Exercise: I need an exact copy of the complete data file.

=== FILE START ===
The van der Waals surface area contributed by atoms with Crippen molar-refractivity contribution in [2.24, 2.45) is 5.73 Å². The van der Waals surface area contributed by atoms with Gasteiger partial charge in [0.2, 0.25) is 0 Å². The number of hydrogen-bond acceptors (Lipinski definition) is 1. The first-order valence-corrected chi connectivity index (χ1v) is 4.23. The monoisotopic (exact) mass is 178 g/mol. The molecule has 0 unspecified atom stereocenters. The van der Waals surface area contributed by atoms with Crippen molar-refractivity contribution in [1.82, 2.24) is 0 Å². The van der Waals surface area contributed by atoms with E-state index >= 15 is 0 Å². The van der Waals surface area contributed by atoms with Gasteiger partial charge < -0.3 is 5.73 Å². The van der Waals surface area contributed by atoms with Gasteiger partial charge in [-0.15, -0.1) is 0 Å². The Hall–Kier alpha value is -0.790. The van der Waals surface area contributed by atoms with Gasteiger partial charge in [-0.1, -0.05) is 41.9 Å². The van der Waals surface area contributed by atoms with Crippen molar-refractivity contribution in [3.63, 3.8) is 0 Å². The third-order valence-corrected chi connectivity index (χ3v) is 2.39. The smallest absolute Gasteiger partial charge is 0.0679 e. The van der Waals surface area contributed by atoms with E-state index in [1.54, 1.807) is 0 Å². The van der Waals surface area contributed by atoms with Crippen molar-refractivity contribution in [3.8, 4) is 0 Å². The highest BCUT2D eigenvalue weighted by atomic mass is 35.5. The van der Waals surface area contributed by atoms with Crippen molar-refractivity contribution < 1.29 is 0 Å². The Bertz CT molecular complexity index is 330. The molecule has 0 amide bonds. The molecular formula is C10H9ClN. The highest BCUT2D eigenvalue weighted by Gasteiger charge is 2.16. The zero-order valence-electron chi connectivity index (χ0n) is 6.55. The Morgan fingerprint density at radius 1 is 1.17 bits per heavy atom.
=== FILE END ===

The van der Waals surface area contributed by atoms with Crippen molar-refractivity contribution in [2.24, 2.45) is 5.73 Å². The van der Waals surface area contributed by atoms with Gasteiger partial charge in [0.2, 0.25) is 0 Å². The number of hydrogen-bond acceptors (Lipinski definition) is 1. The first-order valence-corrected chi connectivity index (χ1v) is 4.23. The monoisotopic (exact) mass is 178 g/mol. The molecule has 0 unspecified atom stereocenters. The van der Waals surface area contributed by atoms with Crippen molar-refractivity contribution in [1.82, 2.24) is 0 Å². The van der Waals surface area contributed by atoms with E-state index >= 15 is 0 Å². The van der Waals surface area contributed by atoms with Gasteiger partial charge < -0.3 is 5.73 Å². The van der Waals surface area contributed by atoms with Gasteiger partial charge in [-0.15, -0.1) is 0 Å². The Hall–Kier alpha value is -0.790. The van der Waals surface area contributed by atoms with Gasteiger partial charge in [-0.1, -0.05) is 41.9 Å². The van der Waals surface area contributed by atoms with Crippen molar-refractivity contribution in [3.63, 3.8) is 0 Å². The third-order valence-corrected chi connectivity index (χ3v) is 2.39. The smallest absolute Gasteiger partial charge is 0.0679 e. The van der Waals surface area contributed by atoms with E-state index in [1.54, 1.807) is 0 Å². The van der Waals surface area contributed by atoms with Crippen molar-refractivity contribution in [3.8, 4) is 0 Å². The highest BCUT2D eigenvalue weighted by atomic mass is 35.5. The van der Waals surface area contributed by atoms with Crippen molar-refractivity contribution < 1.29 is 0 Å². The Bertz CT molecular complexity index is 330. The molecule has 0 amide bonds. The molecular formula is C10H9ClN. The highest BCUT2D eigenvalue weighted by Gasteiger charge is 2.16. The zero-order valence-electron chi connectivity index (χ0n) is 6.55. The Morgan fingerprint density at radius 1 is 1.17 bits per heavy atom.